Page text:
Skip to main content
Article thumbnail
Location of Repository

Occupational therapists : empowerors or oppressors? : a study of occupational therapy students' attitudes towards disabled people

By M. Clare Taylor


The aim of the research was to investigate the concepts of, and attitudes\ud towards, people with physical disabilities held by occupational therapy (OT)\ud students, so that a theory of professional attitudes and professional action\ud could be developed. The research was building on previous research by the\ud author, which found that OT students tended to have a maternalistic and\ud nurturing view of disabled people, and also as a response to issues raised by\ud the social model of disability which questioned whether OT was an\ud oppressive or empowering profession. Utilising an integrated methodology,\ud the research sought to address the following research questions:\ud what, amongst OT students, is a 'professional' attitude towards\ud disabled people?\ud are the attitudes of OT students towards disabled people any\ud different from those of other students?\ud do these attitudes change over time?\ud are there any differences in the 'personal' and 'professional'\ud attitudes of OT students towards disabled people?\ud how accepting of disabled people are OT students, would they\ud be willing to work with disabled people as colleagues?\ud is there an hierarchy of relationships for people with different\ud impairments?\ud what does the 'professional' attitude mean in practice?\ud how does this 'professional' attitude develop?\ud what factors influence its development?\ud does contact with disabled people have any effect on attitudes?\ud do OT students express attitudes and values which oppress or\ud empower their disabled clients?\ud A case study approach was used with a variety of data collection methods.\ud The main focus of the study was the collection of data, using a questionnaire\ud and a series of interviews, from a cohort of OT students throughout the 3\ud years of their OT degree. The questionnaire included the Attitudes Towards\ud Disabled People Scale, a suitability for OT training scale, and a semantic\ud differential exploring stereotypes of disabled people. Data were also collected\ud from other groups of OT students comparing personal and professional\ud attitudes and attitudes in terms of social distance, using the Disability Social\ud Distance Scale. Comparative data was collected from non-OT students. In\ud order to explore attitudes in greater depth a small group of students was\ud selected from the main OT cohort and interviewed about their attitudes and\ud approaches to disabled people at 3 points during their studies. Analysis of\ud the data revealed that the OT students held highly positive personal and\ud professional attitudes towards disabled people. These attitudes were also\ud demonstrated by the use of an empowering, client-centred approach to OT\ud interventions. However, the OT students had a tendency to focus on an\ud individualistic and personal tragedy approach to disability. This individualistic\ud approach might result in oppressive practice. The findings were used to\ud develop a conceptual framework for OT interventions with disabled people\ud which should allow therapists to articulate and develop their practice within\ud an empowering framework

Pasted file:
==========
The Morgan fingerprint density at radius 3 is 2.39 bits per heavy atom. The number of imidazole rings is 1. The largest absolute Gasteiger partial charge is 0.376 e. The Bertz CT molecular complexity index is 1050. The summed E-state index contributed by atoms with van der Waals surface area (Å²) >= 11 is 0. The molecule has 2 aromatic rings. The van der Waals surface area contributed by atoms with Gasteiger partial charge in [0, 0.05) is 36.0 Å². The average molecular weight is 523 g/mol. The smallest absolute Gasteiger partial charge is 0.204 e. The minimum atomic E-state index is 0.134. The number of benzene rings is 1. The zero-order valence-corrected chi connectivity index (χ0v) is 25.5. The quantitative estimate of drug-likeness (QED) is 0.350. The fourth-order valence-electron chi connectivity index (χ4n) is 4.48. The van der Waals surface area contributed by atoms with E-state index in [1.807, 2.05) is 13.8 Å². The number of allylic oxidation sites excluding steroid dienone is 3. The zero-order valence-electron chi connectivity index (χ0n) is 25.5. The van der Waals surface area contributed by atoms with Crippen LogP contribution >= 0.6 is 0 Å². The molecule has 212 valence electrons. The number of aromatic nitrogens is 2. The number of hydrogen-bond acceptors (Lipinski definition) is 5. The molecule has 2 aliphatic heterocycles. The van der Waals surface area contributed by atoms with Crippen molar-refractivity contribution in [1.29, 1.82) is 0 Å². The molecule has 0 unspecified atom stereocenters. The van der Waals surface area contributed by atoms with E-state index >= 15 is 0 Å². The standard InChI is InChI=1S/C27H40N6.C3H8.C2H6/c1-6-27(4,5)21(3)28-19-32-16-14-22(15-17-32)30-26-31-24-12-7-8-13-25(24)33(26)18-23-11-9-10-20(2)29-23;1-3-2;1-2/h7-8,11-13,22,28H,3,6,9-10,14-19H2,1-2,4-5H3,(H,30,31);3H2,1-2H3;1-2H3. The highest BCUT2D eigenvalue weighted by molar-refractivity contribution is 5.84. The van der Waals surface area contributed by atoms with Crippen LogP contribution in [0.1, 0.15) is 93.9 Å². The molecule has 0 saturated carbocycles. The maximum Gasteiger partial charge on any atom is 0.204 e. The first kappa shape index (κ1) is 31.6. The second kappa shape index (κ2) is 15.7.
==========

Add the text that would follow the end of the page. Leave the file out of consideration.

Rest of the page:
Topics: HV, RM
OAI identifier:

Suggested articles


  1. (1992). A Charter for Disabled people Using Hospitals. London: Royal College of Physicians of London.
  2. (1996). A sociology of disability or a disablist sociology? '. In
  3. (1988). Advocacy in word as well as deed'. doi
  4. (1978). Affirmative action for the physically disabled in social work education'. doi
  5. (1992). Americans have a shared vision: occupational therapists can help create the future reality'. doi
  6. (1993). An international overview of resource centers on disability'. doi
  7. (1993). Attitudes don't just hang in the air ... ': disabled people's perceptions of physiotherapists'. doi
  8. (1979). Attitudes of college students toward sexual behavior of disabled persons'.
  9. (1960). Attitudes towards rehabilitation of the disabled'.
  10. (1991). Career attitudes and work values of groups of occupational therapy students: a replication and an extension'. doi
  11. (1989). Change of values during socialization for a profession: an application of the marginal man theory'. doi
  12. (1993). Comm un ity-based rehabilitation: does it change community attitudes towards people with disability? '. doi
  13. (1996). Connecting with patients: the personal experience of professional helping'. doi
  14. (1968). Contact as a variable in the perception of disability'. doi
  15. (1980). Creative caring. doi
  16. (1988). Current basis for theory and philosophy of I occupational therapy. In
  17. (1996). Disability models... or muddles? '.
  18. (1981). Disability, adjustment and family life - some theoretical considerations'. In
  19. (1994). Disability, stigma and deviance'. doi
  20. (1994). Disabled in Britain: A World Apart.
  21. (1993). Disabling Barriers - Enabling Environments. doi
  22. (1978). Disabling Professions. doi
  23. (1991). Do attitudes towards persons with handicaps really shift over time? Comparison between 1975 and
  24. (1992). Does she boils eggs? towards a feminist model of disability'. doi